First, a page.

- What Do PhDs Do?
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- Sara, careers research consultant, PhD in chemistry
Sara, careers research consultant, PhD in chemistry
Occupation: Careers Research Consultant
Sector: Private (Freelance Consultant)
PhD subject: Chemistry
Why did you do a PhD?
As an undergraduate I’d worked as a summer intern at a large consumer products company and it seemed that everyone who was on a management track had a PhD. Conversely, the technicians and junior scientists had only first degrees. From my perspective there seemed to be a definite glass ceiling. I also had a very interesting final year project and wanted to learn more about the topic, so when I was offered a PhD with the same supervisor it was easy to choose between the PhD and the job I had been offered as a trainee accountant!
Describe your current job briefly.
I am freelance so I work on a range of projects all connected to PhD and postdoctoral researcher career development. Typical activities include writing articles, giving workshops on career issues or skills development and doing research into career paths and choice.
Why did you decide in this career?
The decision to do this has evolved –I’ve moved into this area by taking on jobs that looked interesting and then working out what I was best at – with advice from others who could give me feedback. After my PhD I spent a year as a post-doc, but quickly realised that I wasn’t a brilliant chemist and I would need to be if I was going to have a lecturing career. I spoke to my supervisor and he thought I was better suited to science policy so I looked for work with the key professional bodies. After a few failed attempts, I saw an RSC funded post (12 months) in a university as an assistant on a project to develop the communication skills of undergraduates. I found that fascinating, particularly the elements of the module which involved the Careers Service. They could see my enthusiasm and started to mail me details of trainee careers adviser posts. Although I had to take a serious pay-cut for the project assistant job and then started as a careers adviser on a lower scale than if I had remained as a post-doc, within a couple of years I had moved to a higher scale than I could have hoped for on the academic track.
What was your job search strategy?
For the project assistant job I replied to an advert in the Guardian. I’d also visited the Careers Service and got their advice about where to look. A colleague who knew I was interested in that area sent the careers adviser job vacancy to me. From now on I expect any future jobs to come from either jobs.ac.uk or through personal contacts.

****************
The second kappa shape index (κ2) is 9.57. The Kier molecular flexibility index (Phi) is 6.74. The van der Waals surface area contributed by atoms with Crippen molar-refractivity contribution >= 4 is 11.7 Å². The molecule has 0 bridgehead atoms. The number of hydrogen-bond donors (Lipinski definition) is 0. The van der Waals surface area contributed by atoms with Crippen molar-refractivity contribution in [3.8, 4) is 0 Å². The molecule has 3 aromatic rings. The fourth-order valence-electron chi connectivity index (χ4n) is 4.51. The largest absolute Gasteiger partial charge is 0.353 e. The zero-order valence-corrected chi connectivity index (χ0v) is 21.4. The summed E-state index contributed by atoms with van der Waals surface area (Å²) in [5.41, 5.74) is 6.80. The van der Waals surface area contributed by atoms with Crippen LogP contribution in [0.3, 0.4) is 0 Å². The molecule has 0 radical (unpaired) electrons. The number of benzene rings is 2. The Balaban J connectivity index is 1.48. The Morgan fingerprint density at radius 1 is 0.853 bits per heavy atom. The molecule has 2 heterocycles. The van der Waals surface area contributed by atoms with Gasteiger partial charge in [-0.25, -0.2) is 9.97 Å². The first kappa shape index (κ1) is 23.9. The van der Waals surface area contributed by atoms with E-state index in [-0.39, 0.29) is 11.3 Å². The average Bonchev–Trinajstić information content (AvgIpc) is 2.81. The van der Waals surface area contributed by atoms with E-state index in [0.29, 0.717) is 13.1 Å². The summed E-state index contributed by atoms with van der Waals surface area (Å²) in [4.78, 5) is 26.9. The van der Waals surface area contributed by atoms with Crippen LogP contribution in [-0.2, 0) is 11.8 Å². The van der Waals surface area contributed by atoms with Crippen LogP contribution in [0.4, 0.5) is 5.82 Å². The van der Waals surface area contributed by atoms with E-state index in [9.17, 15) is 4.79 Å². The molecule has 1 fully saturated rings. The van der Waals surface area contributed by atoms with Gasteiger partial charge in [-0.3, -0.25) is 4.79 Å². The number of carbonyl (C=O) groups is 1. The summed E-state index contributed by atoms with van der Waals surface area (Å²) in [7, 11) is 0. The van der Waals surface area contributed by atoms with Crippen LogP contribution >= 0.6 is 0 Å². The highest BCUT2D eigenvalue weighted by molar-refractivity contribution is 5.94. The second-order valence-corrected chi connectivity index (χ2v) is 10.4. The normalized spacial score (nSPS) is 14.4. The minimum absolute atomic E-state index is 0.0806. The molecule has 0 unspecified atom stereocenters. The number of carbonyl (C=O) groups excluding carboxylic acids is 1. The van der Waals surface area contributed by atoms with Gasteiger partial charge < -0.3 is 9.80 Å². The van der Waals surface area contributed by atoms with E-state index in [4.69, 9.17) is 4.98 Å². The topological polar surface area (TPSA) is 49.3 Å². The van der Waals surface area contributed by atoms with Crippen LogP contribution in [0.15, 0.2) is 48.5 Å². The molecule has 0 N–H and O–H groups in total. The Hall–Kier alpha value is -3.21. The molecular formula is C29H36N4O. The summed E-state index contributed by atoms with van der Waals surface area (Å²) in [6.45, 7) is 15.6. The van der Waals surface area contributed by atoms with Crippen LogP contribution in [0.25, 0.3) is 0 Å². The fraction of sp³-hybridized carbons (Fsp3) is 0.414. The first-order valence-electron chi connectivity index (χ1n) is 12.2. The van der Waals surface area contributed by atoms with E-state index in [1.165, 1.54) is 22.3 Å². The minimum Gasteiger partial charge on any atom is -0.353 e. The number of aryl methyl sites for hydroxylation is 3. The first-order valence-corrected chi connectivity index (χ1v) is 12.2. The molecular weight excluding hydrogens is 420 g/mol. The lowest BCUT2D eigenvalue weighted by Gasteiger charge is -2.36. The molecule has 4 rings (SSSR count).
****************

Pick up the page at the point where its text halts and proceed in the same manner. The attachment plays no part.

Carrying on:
Why do you think you got the job?
Although I was very overqualified and over experienced compared to the other candidates for my first non-research post, I had a lot of ideas (mostly developed on the GRADschool I went on as a final year PhD student) and a track record of interest in student issues and development (involvement in committees and student tutoring) so I think they could see that I was going to put much more in than someone who was only going to do the typing and photocopying!
I was appointed as a careers adviser against the odds – I was up against qualified and experienced people, but my academic background was attractive as the service aimed to build links with departments and figured someone with a research background might find this easier. I also performed really well at interview (largely because I figured I didn’t have a chance of getting the job!) and again, had slightly different ideas about the role of careers services having recently interacted with one from an academic department.
Do you think a PhD has had a positive impact on your career?
Definitely – both in terms of the skills I developed, but also in terms of personal credibility. In academia and as a freelancer, having a PhD affects the way people perceive you – usually for the better!
On a personal level, it is still something I get a lot of pride from as well – it was really tough at times, but the sense of achievement that I’ve had made all the hours trying to decipher impenetrable papers and trying to learn dielectric theory worthwhile.
What advice do you have for PhD students to boost their employability?
Remember that your PhD is only a step in your career and think about where you would like to go when it is completed. Use your careers service from an early stage as they increasingly know about all kinds of development opportunities and chances to meet potential employers. Don’t allow yourself to be labelled as a “chemist” or whatever – you can do whatever you want to careers-wise so don’t worry if you don’t want an academic or research career.
Go on a GRADschool if you can – if not find out what alternative training your institution offers. Join a professional body and get involved in their events – these are a great way to build a professional network and meet other people in your subject.